Army boys are… well, boys…

Army boys are… well, boys…

I thought I had it easy, lucky if others may say, during my two-year stint. Rewinding memories, I had it easy when I got posted as a regimental police. A role with much predictable routine in it. I had it easy when I was a recruit with the CSM not being around due to medical reasons and the commanders being friendly to us.

But no. The newer generation of recruits is having it easier. They are being issued with laptops.

Seriously, why laptops? It will serve as an distraction, not a learning tool, as any other 18-year-old teenager can attest. Do not say that there are rules to prevent the recruits from turning the laptop into portable gaming and entertainment centers. Rules are meant to be broke, and there are always savvy recruits around to innovate and import whatever data they want to import.

In any case, like many others, I do not applaud the move to issue laptops. It will just be a waste of taxpayers’ money.

 

Apr 17, 2010

SAF arms recruits with laptops

By Jermyn Chow

EVERY modern soldier needs one – a notebook computer, that is.

And the modern recruit of the Singapore Armed Forces undergoing basic military training now gets one, along with his green fatigues, helmet and boots.

At the Basic Military Training Centre (BMTC), recruits go online to learn how to assemble and handle their rifle, throw a grenade, carry out first aid and clear battle obstacles before going outfield to get hands-on experience.

The Straits Times understands that about 2,600 enlistees were issued laptop computers in December at the start of their BMT. The recruits returned the devices to the training centres after they graduated last week.

The online tutorials have replaced some lectures in the training shed or classroom, used now instead for discussions of current affairs and national education.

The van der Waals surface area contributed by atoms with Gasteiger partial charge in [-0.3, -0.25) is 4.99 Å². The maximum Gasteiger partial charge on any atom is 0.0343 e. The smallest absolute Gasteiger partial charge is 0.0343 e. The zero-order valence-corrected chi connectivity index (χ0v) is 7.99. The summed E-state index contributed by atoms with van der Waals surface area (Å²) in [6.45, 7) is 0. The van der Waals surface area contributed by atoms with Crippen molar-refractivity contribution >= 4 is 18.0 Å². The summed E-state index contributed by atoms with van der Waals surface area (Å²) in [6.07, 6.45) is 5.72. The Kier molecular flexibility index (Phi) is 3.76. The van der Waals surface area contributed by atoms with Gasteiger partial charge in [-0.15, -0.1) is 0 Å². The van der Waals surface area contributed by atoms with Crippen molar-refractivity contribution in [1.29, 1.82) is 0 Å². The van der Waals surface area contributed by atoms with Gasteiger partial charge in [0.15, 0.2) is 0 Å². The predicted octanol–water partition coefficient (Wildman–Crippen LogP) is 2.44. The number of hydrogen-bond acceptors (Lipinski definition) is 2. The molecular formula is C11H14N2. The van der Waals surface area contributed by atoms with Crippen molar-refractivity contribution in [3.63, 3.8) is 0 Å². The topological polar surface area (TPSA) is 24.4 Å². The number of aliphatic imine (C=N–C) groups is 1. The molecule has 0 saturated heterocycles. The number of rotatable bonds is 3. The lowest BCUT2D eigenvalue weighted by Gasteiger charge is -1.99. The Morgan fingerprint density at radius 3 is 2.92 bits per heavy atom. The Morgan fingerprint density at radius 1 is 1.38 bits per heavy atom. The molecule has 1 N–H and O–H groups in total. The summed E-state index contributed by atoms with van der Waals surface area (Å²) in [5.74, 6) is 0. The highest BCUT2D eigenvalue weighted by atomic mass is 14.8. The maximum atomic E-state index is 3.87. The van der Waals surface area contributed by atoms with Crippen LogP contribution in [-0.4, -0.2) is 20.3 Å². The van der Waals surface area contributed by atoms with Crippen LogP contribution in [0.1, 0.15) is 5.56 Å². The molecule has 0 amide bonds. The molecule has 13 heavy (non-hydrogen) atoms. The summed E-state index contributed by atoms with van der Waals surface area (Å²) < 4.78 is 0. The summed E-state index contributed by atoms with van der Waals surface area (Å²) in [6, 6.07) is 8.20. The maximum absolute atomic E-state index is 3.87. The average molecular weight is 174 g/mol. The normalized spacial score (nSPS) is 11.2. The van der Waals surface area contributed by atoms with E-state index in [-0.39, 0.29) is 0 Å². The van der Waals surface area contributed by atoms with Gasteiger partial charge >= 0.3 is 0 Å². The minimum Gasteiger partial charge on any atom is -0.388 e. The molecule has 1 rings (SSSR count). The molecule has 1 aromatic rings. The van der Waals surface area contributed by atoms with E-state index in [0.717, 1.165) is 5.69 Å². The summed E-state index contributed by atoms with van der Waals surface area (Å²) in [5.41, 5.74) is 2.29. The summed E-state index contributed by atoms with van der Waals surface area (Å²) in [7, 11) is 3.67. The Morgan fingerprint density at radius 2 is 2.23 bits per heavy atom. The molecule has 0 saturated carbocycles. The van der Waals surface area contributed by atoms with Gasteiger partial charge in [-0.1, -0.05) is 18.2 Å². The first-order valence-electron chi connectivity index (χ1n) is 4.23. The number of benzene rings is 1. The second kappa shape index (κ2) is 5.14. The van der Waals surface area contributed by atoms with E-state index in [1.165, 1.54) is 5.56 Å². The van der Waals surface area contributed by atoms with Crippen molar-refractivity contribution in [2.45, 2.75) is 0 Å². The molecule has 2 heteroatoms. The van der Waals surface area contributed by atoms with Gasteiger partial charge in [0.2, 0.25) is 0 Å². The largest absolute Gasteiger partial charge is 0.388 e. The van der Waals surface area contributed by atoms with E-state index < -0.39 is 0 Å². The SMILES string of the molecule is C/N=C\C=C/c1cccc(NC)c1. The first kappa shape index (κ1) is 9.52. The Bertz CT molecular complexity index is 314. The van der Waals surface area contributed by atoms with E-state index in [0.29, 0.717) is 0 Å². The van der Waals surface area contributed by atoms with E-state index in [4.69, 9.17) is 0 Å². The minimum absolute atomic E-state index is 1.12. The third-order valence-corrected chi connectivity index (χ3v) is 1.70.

Soldiers learn the how-tos of the practical skills in their bunks through BMTC’s online platform Learnet. Questions can be directed to their commanders through a live messaging system.

A BMTC instructor, who declined to be named, explained: ‘We would be at hand to explain, help to clarify more complex details with the recruits, or even hold online discussions.’

Aside from familiarising themselves with military skills, recruits have to post their thoughts and reflections about their BMT experience at least once a week.

Responding to queries, the defence ministry said yesterday that Learnet lets recruits carry out ‘self-learning’ of lessons such as weapon handling, individual field craft, first aid and training safety.

‘It complements existing training methods like field training and classroom-based lectures conducted by BMTC,’ said Mindef spokesman Darius Lim. ‘The Learnet system provides the recruits easy access to learning resources, and is part of the improvements made to the BMT system to enhance the recruit’s overall training experience.’

Equipping men with laptops is part of the SAF’s modernisation drive to harness technology in the training of today’s cohort. In a December interview, former army chief Neo Kian Hong said the SAF had to engage troops ‘intellectually and emotionally’ as they are now more educated, intelligent and inquisitive.

Major-General Neo, now the Chief of Defence Force, said: ‘This is an important part of the third-generation SAF where we focus on training thinking soldiers.’

Agreeing, one recent BMT graduate, now training to become a specialist, said basic training is no longer stereotyped as a boot camp where clueless recruits are ‘whacked’ into physical and mental shape. The 19-year-old added: ‘Training is still tough but I feel that I’ve learnt more effectively to become a modern and smarter soldier.’

As part of the SAF’s 18-month review, BMT was extended for the obese and unfit. Now, the rite of passage for some 20,000 18-year-olds every year can range from nine to 19 weeks, depending on their fitness levels.

Full-time national servicemen (NSF) told The Straits Times they liked their new gadget. In the initial weeks, some had even figured out a way to get in touch with friends on the mainland through e-mail and social networking sites.

But the social networking sites and e-mail were later blocked, said some NSFs. There were also a few technical glitches like failed log-ins and a slow network.

All in all, soldiers said they preferred the flexibility of their ‘online tutors’, which gave them more time for hands-on training in the field.

‘Navigating through the slides and videos was a breeze, and we could learn and absorb the more tedious details very quickly,’ said one recruit, who declined to be named.

Another said having a laptop was helpful with revision: ‘This gives us more confidence when we go outfield, especially when we had to throw a live grenade.’

 

Source: ST

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